An association called the North American Apiotherapy Society began researching and promoting the use of bee venom, which has also been tested on mice as a failed medicine for multiple sclerosis. In the 1990s, Vespa Laboratories and the (U.S.) National Multiple Sclerosis Society gave a research grant to Fred D. Lublin, M.D. and colleagues at Allegheny University of the Health Sciences in Philadelphia to inject mice with doses replicating between four to 160 bee stings, then wait for symptoms such as limb paralysis. They reported no clinical benefit at any dosage level, but said the numbers of mice were too small, and went on to conduct additional studies.
Bees for Peace, by J. Muir
There’s a good deal of emerging science on bees these days, but few expressions of how bees matter to themselves. Yet there’s something to be said for stepping outside our own skin some of the time. Our view that everyone else in the bio-community is around at our beck and call is a major underlying factor in Earth’s current biodiversity crisis. Probably the major underlying factor. Are we, at some point in our lives, able to see ourselves as cohabitants with other living communities, rather than the planet’s biggest user? It seems to me this is what vegan striving is about, all the time.
Anyone with some garden space can help bees to flourish on their terms. Bumble bees make nests in grass or holes in the ground, such as abandoned mouse nests, so it’s a good idea to leave a spot of unkempt garden space. Early spring flowers are particularly important to new bumble bee colonies, and bees especially appreciate blue, purple, and yellow flowers, planted in clusters. Gooseberry is an early bloomer, and the graceful camas lilies are perfect for bees in the Pacific Northwest and British Columbia. Avoid ornamental types, as they can be short of nectar or pollen; native plants are best adapted to the life cycles of local animals including bees, and also provide key connections to remaining wildlands. Eastern waterleaf, a groundcover, is an example in the central or northeastern United States, where these herbs naturally bloom from May to August. Large, lavender beardtongue blooms over the North American prairie in May and June. Deciduous azaleas are native across North America and so are rhododendrons.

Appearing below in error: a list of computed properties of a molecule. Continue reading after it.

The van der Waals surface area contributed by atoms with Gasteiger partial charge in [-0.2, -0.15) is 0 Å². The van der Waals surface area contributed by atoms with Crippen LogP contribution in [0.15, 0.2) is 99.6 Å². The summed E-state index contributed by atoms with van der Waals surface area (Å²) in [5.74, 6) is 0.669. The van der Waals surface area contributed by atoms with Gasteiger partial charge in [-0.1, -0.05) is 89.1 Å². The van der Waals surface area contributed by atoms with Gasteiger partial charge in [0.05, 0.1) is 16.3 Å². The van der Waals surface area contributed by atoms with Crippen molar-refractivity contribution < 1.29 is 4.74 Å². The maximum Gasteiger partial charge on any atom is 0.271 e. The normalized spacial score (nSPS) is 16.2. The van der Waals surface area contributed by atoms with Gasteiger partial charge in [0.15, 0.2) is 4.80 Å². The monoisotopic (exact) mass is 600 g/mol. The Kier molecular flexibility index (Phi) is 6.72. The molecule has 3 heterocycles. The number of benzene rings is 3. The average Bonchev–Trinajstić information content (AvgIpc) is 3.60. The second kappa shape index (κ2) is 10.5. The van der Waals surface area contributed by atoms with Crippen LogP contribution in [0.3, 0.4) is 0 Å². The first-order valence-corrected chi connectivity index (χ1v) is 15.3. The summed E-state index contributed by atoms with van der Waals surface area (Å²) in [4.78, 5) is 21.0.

Purple prairie clover is indigenous to the North American Great Plains. White clover is native to Europe and Asia, but has become naturalized in much of North America, and if you’ve got it in the summer, it will be a smorgasbord for bees and moreover it’s an edible plant, eaten raw, cooked, baked, or used in teas for its nutritional value. From British Columbia across the prairies and into western Ontario and the adjacent states, the anise hyssop (liquorice mint) blooms all summer, and the flowers also work for teas and traditional tea breads.
In the northeastern U.S., late October and early November is the time to collect milkweed seeds for planting in the spring; and native bee balm will attract bees, butterflies and hummingbirds in early summer. The fragrant, dusky-green leaves may also be used in teas. Joe-pye weed, a perennial native from Maine to Michigan, south to central Florida and Texas, is beloved by moths and butterflies and bees.
And isn’t it the greatest feeling to walk or jog alongside patches of blooming goldenrod in late summer and see the bees buzzing around them? Asters too, hangouts for bees and butterflies alike, are native to the northern United States as well as Canada from British Columbia to Newfoundland. Aster alpinus is the kind native to North America. In Britain, Aster tripolium, or sea asters, are indigenous. And when autumn arrives in the Northern hemisphere (Europe and North America included), sedum is the bees’ knees, and its leaves are edible too.
The growers at the Vegan Organic Network advise us all to do some gardening, even a little, even inside. Like learning to prepare meals, it’s a basic life skill and a way of cultivating vital social networks. What will you grow this year? Would anyone care to add some pictures or pro-bee gardening information?